More widely known for whisky and the local spirit shochu, Japan is becoming an established gin market as well. The global thirst for Japanese whisky over the past 20 years has paved the way for craft gin to bloom in the country, driving interest and demand for other Japanese spirits in whisky’s wake.
IWSR data shows that volume consumption of Japanese gin in Japan grew by approximately 3% (CAGR) from 2014 to 2019. However, the appetite for the spirit outside of Japan is particularly strong, with volumes of Japanese gin increasing by over 20% (CAGR) during the same period globally.
For Japanese craft producers, gin is an ideal counterpart to whisky’s slow maturation, allowing them to quickly launch products to market and tap into the global gin trend. “In 2021, over 20 new distilleries were granted production licenses by the government. Although many of these specified whisky production, they will likely make gin while they wait for the whisky to mature,” notes Piotr Poznanski, Research Director at IWSR. “Many existing shochu producers are switching their production to the trendier gin category as well, as an aging consumer base has led to declines in shochu volumes over the years,” he adds.
Although Japan is better known for its whisky in the world of spirits, the country’s long history with gin dates back to the Edo period (1603–1868). The first commercial launch of Japanese gin didn’t happen for another hundred years or more; in 1936, Suntory introduced Hermes Dry Gin, a London Dry style.
Despite this, gin wasn’t widely consumed in Japan until more recently, and the Japanese gin movement is a fairly new development. Jump-started by The Kyoto Distillery in 2016 with the launch of the first Japanese craft gin, Ki No Bi, the gin category is now seeing a lot more product innovation that fuses Japanese sensibilities and ingredients with gin’s juniper bite.
Distinctly Japanese Bases
There is a heavy shochu influence at play in many product launches, drawing on the long history of distilling rice, imo (sweet potato), and barley in Japan. Others take a page from whisky bases, using corn. And a new wave of distillers is digging deeper still into Japanese ingredients. With no specification about what base must be used to produce gin, producers are exploring distillations of traditional Japanese beverages such as sake or awamori (a native spirit unique to Okinawa, Japan).
One of the ways that these gins distinguish themselves is through the myriad of indigenous ingredients that impart a distinctly Japanese flavour profile to the finished spirits. Juniper often stays in the background, allowing the local botanicals to shine.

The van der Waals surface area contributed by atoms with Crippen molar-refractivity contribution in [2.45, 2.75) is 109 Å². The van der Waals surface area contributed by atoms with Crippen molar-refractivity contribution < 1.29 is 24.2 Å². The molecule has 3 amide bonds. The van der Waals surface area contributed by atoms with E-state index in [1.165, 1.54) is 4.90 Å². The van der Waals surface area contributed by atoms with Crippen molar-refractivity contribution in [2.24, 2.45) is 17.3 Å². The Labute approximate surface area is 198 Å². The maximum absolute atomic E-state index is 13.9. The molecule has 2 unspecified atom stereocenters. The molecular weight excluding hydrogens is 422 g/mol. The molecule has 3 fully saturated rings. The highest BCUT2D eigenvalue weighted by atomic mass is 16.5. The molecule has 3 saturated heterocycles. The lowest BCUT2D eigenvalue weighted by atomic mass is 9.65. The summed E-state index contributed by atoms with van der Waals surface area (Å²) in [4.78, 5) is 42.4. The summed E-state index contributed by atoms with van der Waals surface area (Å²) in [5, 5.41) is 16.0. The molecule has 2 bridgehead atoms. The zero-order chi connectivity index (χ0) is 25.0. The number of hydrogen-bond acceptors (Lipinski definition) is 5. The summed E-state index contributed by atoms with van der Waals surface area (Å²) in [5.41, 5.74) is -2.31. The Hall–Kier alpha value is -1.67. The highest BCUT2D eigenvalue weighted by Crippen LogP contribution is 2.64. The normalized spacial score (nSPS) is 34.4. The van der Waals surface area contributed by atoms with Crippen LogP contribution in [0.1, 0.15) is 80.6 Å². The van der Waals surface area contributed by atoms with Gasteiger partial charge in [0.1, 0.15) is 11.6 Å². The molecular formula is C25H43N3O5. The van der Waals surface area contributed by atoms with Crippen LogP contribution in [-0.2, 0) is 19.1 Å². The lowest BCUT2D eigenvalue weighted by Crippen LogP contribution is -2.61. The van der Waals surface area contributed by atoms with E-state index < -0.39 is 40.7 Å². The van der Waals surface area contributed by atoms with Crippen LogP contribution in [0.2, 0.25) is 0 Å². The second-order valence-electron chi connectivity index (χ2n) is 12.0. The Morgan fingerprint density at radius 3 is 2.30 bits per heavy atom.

One gin that highlights the many varieties of native citrus in Japan is Nikka Coffey Gin. This Hokkaido produced citrus-forward spirit is infused with yuzu, kabosu (a sour citrus), amanatsu (a sweet citrus fruit), shequasar (a very sour citrus), angelica, coriander, lemon and orange peel.
Some brands are tapping into Japanese cultural heritage through botanicals. Suntory’s Roku Gin, made in Osaka, pays homage to the cherry blossom that the region is known for, with infusions of sakura flower and sakura leaf, alongside sencha green tea, gyokuro, sanshō, and yuzu peel. Another release mining a heritage vein is Ki No Tea, a collaboration between The Kyoto Distillery and Hori-Shichimeien, a Kyoto tea grower with roots that date back to 1879. The gin is infused with premium tea varieties, including Gyokuro and Tencha.
Other producers are exploring the umami character of Japanese cuisine. Examples include Sakurao Limited, which includes Hiroshima oysters, and Benizakura 9148, infused with Hidaka kelp, dried shiitake mushrooms, dried daikon, and horseradish.
The Japanese Approach to Blending
Taking a page from the meticulous blending that takes place in Japanese whisky production, many producers macerate and distil each botanical separately and then blend in order to retain tight control over the gin’s finished flavour profile. This approach to production and ingredients is detailed by Suntory in the notes for its Roku gin. Each of the gin’s 14 botanicals are distilled in the way that best coaxes its flavour, for example the delicate aroma of cherry blossom is achieved through vacuum distillation in stainless pot stills, while yuzu’s deep notes are captured by distillation in copper pot stills.
Rituals and Serves
While Japanese gins play well in traditional gin cocktails and long drinks, there are some distinct regional serves influencing the category. Some are eschewing tonic water or club soda in favour of mizuwari, a style of drinking spirits that combines two parts cold water with one part of spirits over ice. Another uniquely Japanese ritual is oyuwari, a serve typical for shochu, which combines equal parts hot water and spirits. And there is an increasing trend toward drinking these gins neat, giving imbibers an undiluted appreciation of the spirits’ native botanicals and terroir.
More examples and profiles of Japanese gins coming to market are covered in IWSR’s Radius Innovation Tracker. IWSR clients can login here.
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